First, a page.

I'm currently having a go at some past Google Code Jam problems to help me practice my programming skills.

One of these problems is Problem A ("Googol String") from Round A APAC Test 2016. Here is the problem for reference (you can find the details via the link):


A "0/1 string" is a string in which every character is either 0 or 1. There are two operations that can be performed on a 0/1 string:

  • switch: Every 0 becomes 1 and every 1 becomes 0. For example, "100" becomes "011".
  • reverse: The string is reversed. For example, "100" becomes "001".

Consider this infinite sequence of 0/1 strings:

S0 = ""

S1 = "0"

S2 = "001"

S3 = "0010011"

S4 = "001001100011011"


SN = SN-1 + "0" + switch(reverse(SN-1)).

You need to figure out the Kth character of Sgoogol, where googol = 10100.


The first line of the input gives the number of test cases, T. Each of the next T lines contains a number K.


For each test case, output one line containing "Case #x: y", where x is the test case number (starting from 1) and y is the Kth character of Sgoogol.

After an hour (probably too long to spend on one problem, but it's practice!), I developed a solution.

Here it is:

def switch(num):
    newnum = ""
    for char in num:
        newnum += ("1" if char == "0" else "0")
    return newnum

def reverse(num):
    newnum = ""
    for i in range(len(num)-1, -1, -1):
        newnum += num[i]
    return newnum

def find(digits):
    googol = (10**100)
    s = ["", ""]

    for n in range(1, googol + 1):
        s[1] = s[0] + "0" + switch(reverse(s[0]))

        if len(s[1]) >= digits:
            return s[1]

        s[0] = s[1]

r_fname = "A-small-practice.in"
w_fname = "output-small.txt"

with open(r_fname, "r") as file:
    contents = file.readlines()

with open(w_fname, "w+") as file:
    t = int(contents[0].strip("\n"))

    for case in range(1, t+1):
        k = int(contents[case])
        print("Case {0}: finding the {1}th digit".format(str(case), str(k)))

        string = find(k)
        solution = string[k-1]

        print("Case #{0}: {1}".format(str(case), solution))
        file.write("Case #{0}: {1}\n".format(str(case), solution))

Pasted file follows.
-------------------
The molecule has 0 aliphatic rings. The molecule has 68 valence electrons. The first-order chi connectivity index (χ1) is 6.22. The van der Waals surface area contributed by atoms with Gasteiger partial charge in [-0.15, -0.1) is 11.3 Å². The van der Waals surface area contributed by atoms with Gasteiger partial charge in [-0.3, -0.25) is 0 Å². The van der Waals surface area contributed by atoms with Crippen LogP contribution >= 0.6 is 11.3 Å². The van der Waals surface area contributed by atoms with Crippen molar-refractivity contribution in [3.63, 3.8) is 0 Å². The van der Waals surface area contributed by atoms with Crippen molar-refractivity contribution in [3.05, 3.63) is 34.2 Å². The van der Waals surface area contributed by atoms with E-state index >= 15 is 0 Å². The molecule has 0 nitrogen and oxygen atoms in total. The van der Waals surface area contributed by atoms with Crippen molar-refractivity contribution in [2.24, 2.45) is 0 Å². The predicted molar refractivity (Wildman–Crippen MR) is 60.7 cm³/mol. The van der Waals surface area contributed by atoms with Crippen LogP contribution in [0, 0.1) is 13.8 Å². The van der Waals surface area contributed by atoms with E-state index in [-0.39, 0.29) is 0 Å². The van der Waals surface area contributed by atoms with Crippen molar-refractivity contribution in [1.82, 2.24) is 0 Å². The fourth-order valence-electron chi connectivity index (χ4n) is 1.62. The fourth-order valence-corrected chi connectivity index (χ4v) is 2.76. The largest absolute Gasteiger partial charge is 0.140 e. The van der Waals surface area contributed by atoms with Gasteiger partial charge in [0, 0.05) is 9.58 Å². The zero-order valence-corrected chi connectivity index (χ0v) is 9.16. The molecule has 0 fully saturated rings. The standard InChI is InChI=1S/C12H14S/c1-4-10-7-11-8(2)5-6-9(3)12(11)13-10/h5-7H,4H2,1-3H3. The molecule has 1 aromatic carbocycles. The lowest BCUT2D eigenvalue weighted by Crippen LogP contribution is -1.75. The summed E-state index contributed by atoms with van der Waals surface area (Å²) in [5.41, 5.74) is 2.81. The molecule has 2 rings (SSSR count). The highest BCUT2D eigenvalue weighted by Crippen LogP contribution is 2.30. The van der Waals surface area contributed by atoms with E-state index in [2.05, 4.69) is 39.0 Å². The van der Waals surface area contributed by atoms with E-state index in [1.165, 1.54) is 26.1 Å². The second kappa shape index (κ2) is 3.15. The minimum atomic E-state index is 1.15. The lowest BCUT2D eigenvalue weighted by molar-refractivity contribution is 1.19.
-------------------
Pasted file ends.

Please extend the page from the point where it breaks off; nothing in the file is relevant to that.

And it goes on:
The above can successfully generate an output for the small input file, but the main issue I am having is that it runs far too slow for the large input file (almost as if not running at all).

I have already tried to improve the code a little - I thought adding the line:

s[0] = s[1]

in the for loop would mean that the list will always only consist of two items, reducing memory allocation.

My other fear is that I have coded too much for something that could be written in a more concise way (I'm not sure about this one).


2 Answers 2


Instead of trying to actually calculate Sgoogol, let's try to figure out some properties of the general case Sn and see if that can help.

\$S_n\$ has an odd number of digits

It is obviously of the form \$2k+1\$

\$S_n\$ has length \$2^n - 1\$

This is easily proved with recursion

\$S_n[\frac{2^n}{2} + 1] = S_n[2^{n-1} + 1] = 0\$

From the definition. I'm assuming 0-based indexing.

If \$k > 2^{n-1} + 1\$, then \$S_n[k] = switch(S_n[(2^n - 1) - 1 - k])\$

From the definition. This allows us to convert between halves of the string.

This suggests a simpler algorithm.

def find_value(index, n):
    if n == 2:
        return [True, True, False][index] 
    if k == 2 ** (n-1) + 1:
        return True
    if k > 2 ** (n-1) + 1:
        return not find_value((2^n - 1) - 1 - k, n-1)
    return find_value(k, n-1)

And you can convert to 0 or 1 afterwards. (This may blow the stack, so you may have to rewrite iteratively)

  • 3
    \$\begingroup\$ You had a perfect chance to say 'this may stack overflow'. Shame you didn't take it ;) \$\endgroup\$
    – Insane
    Commented May 14, 2016 at 8:02
  • \$\begingroup\$ This is still far more complicated than necessary. \$\endgroup\$ Commented Dec 20, 2018 at 15:36
    googol = (10**100)
    for n in range(1, googol + 1):

Red flag! If you're potentially iterating over more than \$10^9\$ elements then is virtually guaranteed.

Consider an alternative string defined by

def S(n):
    return S(n-1) + [n] + [-x for x in reversed(S(n-1))] if n > 0 else []

You should observe firstly that the absolute values form a comb function; and secondly that the signs of the same value alternate. Both of these are easy to prove, and lead to the following algorithm:

def char_at(k):
    while (k & 1) == 0:
        k >>= 1
    k >>= 1
    return k & 1

By using some standard bitwise manipulations it can even be written as a very fast one-liner:

char_at = lambda k: 0 if k & ((k & -k) << 1) == 0 else 1

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